dpa/GNA – Tensions could be spiking in Myanmar ahead of Saturday, when the military hopes for a protest-free day so it can mark Armed Forces Day, despite nearly two months of non-stop and increasingly deadly protests since last month’s coup.
“As the illegitimate military regime attempts to halt protests before Armed Forces Day on March 27, many soldiers and so-called police commit brutal acts,” the Assistant Association for Political Prisoners (AAPP) said in a Friday statement.
The group noted 11 new deaths amid the protests on Thursday, bringing the total death count since February 1 to 320.
Despite the growing death toll, thousands of Myanmar residents are participating in regular protests, demanding that the government headed by Aung Sang Suu Kyi be returned to power.
The army has had her under house arrest since February 1. She is accused of a variety of crimes. Additionally, the army has alleged tampering in the November vote that saw her National League for Democracy return to power, but has provided no proof.
But the ongoing protests show that a sizeable portion of the populace are not on board with the military’s version of the story.
In Yangon, a dpa reporter saw about 70 people protest near a group of troops near a pagoda until it became clear they were going to be driven away.
“We show up here as we want the military to know that our activities to fight against the junta will never stop for justice. All the people across the country reject the military coup and there will be more protests in Yangon too,” said one protester, who identified himself as Tun Tun.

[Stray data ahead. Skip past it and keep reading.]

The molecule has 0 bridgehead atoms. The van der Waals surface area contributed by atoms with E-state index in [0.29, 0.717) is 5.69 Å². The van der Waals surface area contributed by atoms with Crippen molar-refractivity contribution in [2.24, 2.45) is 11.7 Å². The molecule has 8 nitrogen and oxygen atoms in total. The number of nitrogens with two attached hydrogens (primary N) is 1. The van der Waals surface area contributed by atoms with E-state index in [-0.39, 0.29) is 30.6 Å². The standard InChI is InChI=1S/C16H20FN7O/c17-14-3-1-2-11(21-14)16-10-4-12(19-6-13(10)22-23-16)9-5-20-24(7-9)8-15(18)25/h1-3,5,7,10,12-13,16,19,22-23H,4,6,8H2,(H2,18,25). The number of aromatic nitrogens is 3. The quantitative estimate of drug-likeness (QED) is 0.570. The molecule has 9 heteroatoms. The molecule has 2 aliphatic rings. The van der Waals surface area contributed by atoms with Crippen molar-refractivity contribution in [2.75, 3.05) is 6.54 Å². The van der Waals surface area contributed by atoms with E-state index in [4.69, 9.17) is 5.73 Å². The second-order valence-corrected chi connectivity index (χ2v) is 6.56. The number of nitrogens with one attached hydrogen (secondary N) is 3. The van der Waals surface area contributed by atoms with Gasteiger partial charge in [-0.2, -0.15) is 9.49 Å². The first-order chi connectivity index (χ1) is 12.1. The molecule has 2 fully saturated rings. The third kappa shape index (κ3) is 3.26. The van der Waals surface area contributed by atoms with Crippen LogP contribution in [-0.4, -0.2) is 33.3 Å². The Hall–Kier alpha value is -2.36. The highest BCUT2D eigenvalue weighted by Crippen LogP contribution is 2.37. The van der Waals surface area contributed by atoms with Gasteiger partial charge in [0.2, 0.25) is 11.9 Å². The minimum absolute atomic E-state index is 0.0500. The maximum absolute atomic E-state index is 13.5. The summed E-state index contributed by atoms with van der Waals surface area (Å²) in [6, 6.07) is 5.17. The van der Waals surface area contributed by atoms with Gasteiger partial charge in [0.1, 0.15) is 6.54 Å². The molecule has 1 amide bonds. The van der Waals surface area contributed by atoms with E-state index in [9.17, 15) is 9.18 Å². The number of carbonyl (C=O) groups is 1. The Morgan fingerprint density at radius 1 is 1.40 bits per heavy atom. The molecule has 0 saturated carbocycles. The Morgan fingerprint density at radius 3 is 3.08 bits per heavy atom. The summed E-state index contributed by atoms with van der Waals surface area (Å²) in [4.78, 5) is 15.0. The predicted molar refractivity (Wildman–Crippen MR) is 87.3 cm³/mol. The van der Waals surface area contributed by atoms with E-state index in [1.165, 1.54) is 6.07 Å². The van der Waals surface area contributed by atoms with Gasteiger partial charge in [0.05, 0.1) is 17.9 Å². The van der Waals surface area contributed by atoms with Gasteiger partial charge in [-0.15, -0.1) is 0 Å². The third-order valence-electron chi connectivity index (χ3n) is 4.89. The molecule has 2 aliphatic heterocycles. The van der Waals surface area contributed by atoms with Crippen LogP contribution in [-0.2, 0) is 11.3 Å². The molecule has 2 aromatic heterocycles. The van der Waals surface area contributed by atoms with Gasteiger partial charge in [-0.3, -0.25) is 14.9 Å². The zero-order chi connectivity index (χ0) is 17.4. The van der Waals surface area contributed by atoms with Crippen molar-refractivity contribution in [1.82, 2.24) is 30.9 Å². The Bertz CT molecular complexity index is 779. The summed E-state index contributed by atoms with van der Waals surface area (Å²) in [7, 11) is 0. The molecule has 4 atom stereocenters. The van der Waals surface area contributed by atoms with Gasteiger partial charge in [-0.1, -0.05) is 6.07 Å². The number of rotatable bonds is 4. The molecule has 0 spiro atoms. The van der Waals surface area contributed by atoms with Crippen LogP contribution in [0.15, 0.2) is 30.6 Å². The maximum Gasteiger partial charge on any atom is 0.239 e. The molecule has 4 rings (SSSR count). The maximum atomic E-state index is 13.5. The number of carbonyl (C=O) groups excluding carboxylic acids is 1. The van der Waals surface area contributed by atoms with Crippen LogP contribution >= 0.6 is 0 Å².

Another protester who asked not to be named said the demonstrators are in for the long haul.
“This war has not ended until we win. I will fight them as much as we can.
“We will definitely win at the end of the fighting as we will never ever stop our will to get freedom and justice.”
There were also reports of candlelight protests Thursday across the country, according to local media.
The AAPP counted four people shot dead during protests in Taunggyi, in the country’s central Shan state. The group noted that armed forces had turned residential areas into combat zones, pushing into homes and arresting people.
The group said about 3,000 people have been detained since the start of the unrest.